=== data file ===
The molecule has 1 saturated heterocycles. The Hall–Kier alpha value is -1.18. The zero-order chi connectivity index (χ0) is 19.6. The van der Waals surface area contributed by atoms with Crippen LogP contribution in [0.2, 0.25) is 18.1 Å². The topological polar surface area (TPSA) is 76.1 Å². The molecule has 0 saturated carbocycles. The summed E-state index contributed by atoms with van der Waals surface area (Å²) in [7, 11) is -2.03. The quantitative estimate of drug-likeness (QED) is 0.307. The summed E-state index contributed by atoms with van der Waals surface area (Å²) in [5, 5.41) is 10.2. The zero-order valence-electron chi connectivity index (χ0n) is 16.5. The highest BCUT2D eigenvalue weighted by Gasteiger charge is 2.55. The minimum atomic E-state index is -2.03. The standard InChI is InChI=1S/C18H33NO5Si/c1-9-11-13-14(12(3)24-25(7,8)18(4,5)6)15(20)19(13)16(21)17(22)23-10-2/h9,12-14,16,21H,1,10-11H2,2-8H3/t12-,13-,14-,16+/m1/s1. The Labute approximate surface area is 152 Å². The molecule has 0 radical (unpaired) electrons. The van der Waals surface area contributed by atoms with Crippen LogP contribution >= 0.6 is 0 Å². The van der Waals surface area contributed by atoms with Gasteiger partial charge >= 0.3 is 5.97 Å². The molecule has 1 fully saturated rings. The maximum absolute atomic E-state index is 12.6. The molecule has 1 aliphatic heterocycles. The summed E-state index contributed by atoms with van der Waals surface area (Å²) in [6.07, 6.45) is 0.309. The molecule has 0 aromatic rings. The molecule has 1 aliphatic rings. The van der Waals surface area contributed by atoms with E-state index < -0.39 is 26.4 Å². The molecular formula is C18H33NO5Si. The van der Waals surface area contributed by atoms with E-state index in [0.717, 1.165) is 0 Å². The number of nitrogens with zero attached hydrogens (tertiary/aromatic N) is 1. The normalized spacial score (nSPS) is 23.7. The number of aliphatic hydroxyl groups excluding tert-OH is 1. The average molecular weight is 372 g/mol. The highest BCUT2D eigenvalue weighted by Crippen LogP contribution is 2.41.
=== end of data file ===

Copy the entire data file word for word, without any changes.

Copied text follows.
The molecule has 1 saturated heterocycles. The Hall–Kier alpha value is -1.18. The zero-order chi connectivity index (χ0) is 19.6. The van der Waals surface area contributed by atoms with Crippen LogP contribution in [0.2, 0.25) is 18.1 Å². The topological polar surface area (TPSA) is 76.1 Å². The molecule has 0 saturated carbocycles. The summed E-state index contributed by atoms with van der Waals surface area (Å²) in [7, 11) is -2.03. The quantitative estimate of drug-likeness (QED) is 0.307. The summed E-state index contributed by atoms with van der Waals surface area (Å²) in [5, 5.41) is 10.2. The zero-order valence-electron chi connectivity index (χ0n) is 16.5. The highest BCUT2D eigenvalue weighted by Gasteiger charge is 2.55. The minimum atomic E-state index is -2.03. The standard InChI is InChI=1S/C18H33NO5Si/c1-9-11-13-14(12(3)24-25(7,8)18(4,5)6)15(20)19(13)16(21)17(22)23-10-2/h9,12-14,16,21H,1,10-11H2,2-8H3/t12-,13-,14-,16+/m1/s1. The Labute approximate surface area is 152 Å². The molecule has 0 radical (unpaired) electrons. The van der Waals surface area contributed by atoms with Crippen LogP contribution >= 0.6 is 0 Å². The van der Waals surface area contributed by atoms with Gasteiger partial charge >= 0.3 is 5.97 Å². The molecule has 1 fully saturated rings. The maximum absolute atomic E-state index is 12.6. The molecule has 1 aliphatic heterocycles. The summed E-state index contributed by atoms with van der Waals surface area (Å²) in [6.07, 6.45) is 0.309. The molecule has 0 aromatic rings. The molecule has 1 aliphatic rings. The van der Waals surface area contributed by atoms with E-state index < -0.39 is 26.4 Å². The molecular formula is C18H33NO5Si. The van der Waals surface area contributed by atoms with E-state index in [0.717, 1.165) is 0 Å². The number of nitrogens with zero attached hydrogens (tertiary/aromatic N) is 1. The normalized spacial score (nSPS) is 23.7. The number of aliphatic hydroxyl groups excluding tert-OH is 1. The average molecular weight is 372 g/mol. The highest BCUT2D eigenvalue weighted by Crippen LogP contribution is 2.41.